In securities documents filed before the blockbuster stock offering on Jan. 30, Meyer and team showed no signs of backing off their approach. Amid the usual language about AUVs, CAGR, COGS and EBITDA, they offered this assessment of the magic behind Shake Shack’s success (average sales of $5 million per store on an investment averaging $1.9 million.) “We believe that the culture of our team is the single most important factor in our success,” they wrote.
Would-be shareholders were introduced to Meyer’s corollary that the best employees—known inside his companies as “51 percenters”—come to the job with more heart than skill. They’re the ones who rely more on emotion than on flawless-but-disconnected execution to impress customers. And he provided a high-resolution depiction of those fitting the bill when he was asked on that Aspen panel to recall the low point in his 30-year career. Hands-down, he replied, it was 9/11, when Union Square Cafe became a haven for the weary who’d trekked the mile or so from Ground Zero.
“Seeing our staff automatically making sandwiches for everybody, seeing our staff going into a gear that no one told them to except their heart, to setting up a kitchen in the armory on Lexington, which is where the families went to see if there were survivors, where there weren’t any survivors …” he recalled in a quiet voice that trailed off.
So far, investors are buying Meyer’s employees-first approach. They bid up the value of Shake Shack, then a 63-unit operation with a net profit of $5.4 million for its last full fiscal year, to about $1.6 billion. Meyer’s personal holdings, a 21 percent stake, amounted to about $390 million.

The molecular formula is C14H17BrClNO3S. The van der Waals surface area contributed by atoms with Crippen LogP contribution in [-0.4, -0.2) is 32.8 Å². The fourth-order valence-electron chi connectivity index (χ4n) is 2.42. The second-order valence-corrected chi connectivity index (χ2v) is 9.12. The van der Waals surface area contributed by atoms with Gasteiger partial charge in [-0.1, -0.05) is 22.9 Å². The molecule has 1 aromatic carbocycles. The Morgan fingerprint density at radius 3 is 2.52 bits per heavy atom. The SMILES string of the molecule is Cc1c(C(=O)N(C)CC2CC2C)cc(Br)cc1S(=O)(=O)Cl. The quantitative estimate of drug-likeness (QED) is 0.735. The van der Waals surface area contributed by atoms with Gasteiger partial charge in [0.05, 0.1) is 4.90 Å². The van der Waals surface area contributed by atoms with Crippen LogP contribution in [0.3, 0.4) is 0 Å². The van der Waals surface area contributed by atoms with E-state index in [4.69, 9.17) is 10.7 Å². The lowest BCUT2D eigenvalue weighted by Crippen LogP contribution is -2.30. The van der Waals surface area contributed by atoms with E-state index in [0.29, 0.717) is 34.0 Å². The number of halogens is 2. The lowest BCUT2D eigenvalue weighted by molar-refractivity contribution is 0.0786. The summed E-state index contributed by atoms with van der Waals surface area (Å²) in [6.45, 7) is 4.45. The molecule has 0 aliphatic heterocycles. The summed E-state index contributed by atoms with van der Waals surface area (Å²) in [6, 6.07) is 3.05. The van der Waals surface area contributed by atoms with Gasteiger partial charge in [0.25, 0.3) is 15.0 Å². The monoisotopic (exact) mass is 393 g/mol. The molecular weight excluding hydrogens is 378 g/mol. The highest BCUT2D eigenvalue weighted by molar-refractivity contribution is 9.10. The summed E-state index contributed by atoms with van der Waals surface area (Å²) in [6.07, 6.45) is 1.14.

But a people orientation can’t shield USHG or Shake Shack from dynamics beyond the staff’s control. At Union Square Cafe, the rent of “$8 a square foot turned into something like $300 a square foot,” Meyer recently told ABC News. He feels he has no choice but to close the eatery at the end of 2015 and find a new location.
Closings, Meyer has asserted, are the ultimate measure of how well a restaurant succeeded. “If every restaurant we opened can stand the test of time as an experience, then our guests would say, our staff would say, our community would say, ‘My life got better because that place existed.’ It [closing] would actually feel like a loss,” he said.
Being the leader who helps a team build a restaurant of that caliber is what Meyer has said he most enjoys. “The greatest satisfaction I get [is] on those rare days when I come home from work and feel like I was a leader worth following,” he told Crain’s New York. “On those rare days when I know I’ve nailed it, I love that.”
Danny Meyer's year at a glance
Began 2014 with 39 Shake Shack locations
USHG’s NFL pop-up kicks off: The NFL taps Meyer’s USHG to launch and run Forty Ate, its Super Bowl-theme pop-up restaurant at the Renaissance New York Times Square Hotel for one week leading up to the big game.
Blue Smoke ribs take flight: Delta Air Lines starts serving ribs by Blue Smoke on flights from JFK to Europe; more options arrive in August.
Red Kitchen comes to theaters: The full-service, dine-in movie theater concept, a partnership between Union Square Events and AMC Theaters, opens in Aurora, Colo.
Shake Shake marks 10 years: The chain celebrates its 10th anniversary with a week of special burgers created by famed New York City chefs, including David Chang and Daniel Boulud.
Meyer wins on OpenTable buy: Priceline announces its $2.6 billion buyout of online reservations site OpenTable, of which Meyer is an original investor and board member.
Union Square Cafe to close: USHG declares that it will close and relocate the restaurant in 2015, due to skyrocketing rents in the space it has occupied for nearly 30 years.
Gramercy Tavern turns 20: Meyer’s second concept hits a milestone.
Meyer invests in health: Meyer is part of a group with Daniel Boulud and others to invest $18.5 million to help fund the expansion dreams of healthy fast-casual chain Sweetgreen.
Shake Shake goes public: The chain files for a blockbuster IPO.
Danny Meyer currently has 64 Shake Shack locations.